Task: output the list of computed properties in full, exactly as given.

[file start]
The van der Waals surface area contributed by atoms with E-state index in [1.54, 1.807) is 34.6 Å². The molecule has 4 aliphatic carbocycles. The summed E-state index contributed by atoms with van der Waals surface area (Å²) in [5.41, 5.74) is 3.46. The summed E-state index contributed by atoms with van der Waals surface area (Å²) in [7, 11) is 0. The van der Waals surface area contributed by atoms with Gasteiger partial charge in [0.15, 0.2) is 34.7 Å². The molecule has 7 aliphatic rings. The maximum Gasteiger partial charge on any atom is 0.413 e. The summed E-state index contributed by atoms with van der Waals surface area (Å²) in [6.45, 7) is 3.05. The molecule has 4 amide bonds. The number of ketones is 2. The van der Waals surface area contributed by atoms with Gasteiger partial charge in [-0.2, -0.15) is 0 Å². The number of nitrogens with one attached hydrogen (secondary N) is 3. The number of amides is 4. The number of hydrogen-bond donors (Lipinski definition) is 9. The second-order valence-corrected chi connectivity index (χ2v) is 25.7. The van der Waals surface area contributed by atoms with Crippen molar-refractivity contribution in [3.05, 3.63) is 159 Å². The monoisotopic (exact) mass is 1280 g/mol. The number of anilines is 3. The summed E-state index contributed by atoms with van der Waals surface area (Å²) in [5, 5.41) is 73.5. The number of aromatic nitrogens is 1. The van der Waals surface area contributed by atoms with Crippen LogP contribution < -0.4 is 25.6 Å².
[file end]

The van der Waals surface area contributed by atoms with E-state index in [1.54, 1.807) is 34.6 Å². The molecule has 4 aliphatic carbocycles. The summed E-state index contributed by atoms with van der Waals surface area (Å²) in [5.41, 5.74) is 3.46. The summed E-state index contributed by atoms with van der Waals surface area (Å²) in [7, 11) is 0. The van der Waals surface area contributed by atoms with Gasteiger partial charge in [0.15, 0.2) is 34.7 Å². The molecule has 7 aliphatic rings. The maximum Gasteiger partial charge on any atom is 0.413 e. The summed E-state index contributed by atoms with van der Waals surface area (Å²) in [6.45, 7) is 3.05. The molecule has 4 amide bonds. The number of ketones is 2. The van der Waals surface area contributed by atoms with Gasteiger partial charge in [-0.2, -0.15) is 0 Å². The number of nitrogens with one attached hydrogen (secondary N) is 3. The number of amides is 4. The number of hydrogen-bond donors (Lipinski definition) is 9. The second-order valence-corrected chi connectivity index (χ2v) is 25.7. The van der Waals surface area contributed by atoms with Crippen molar-refractivity contribution in [3.05, 3.63) is 159 Å². The monoisotopic (exact) mass is 1280 g/mol. The number of anilines is 3. The summed E-state index contributed by atoms with van der Waals surface area (Å²) in [5, 5.41) is 73.5. The number of aromatic nitrogens is 1. The van der Waals surface area contributed by atoms with Crippen LogP contribution < -0.4 is 25.6 Å².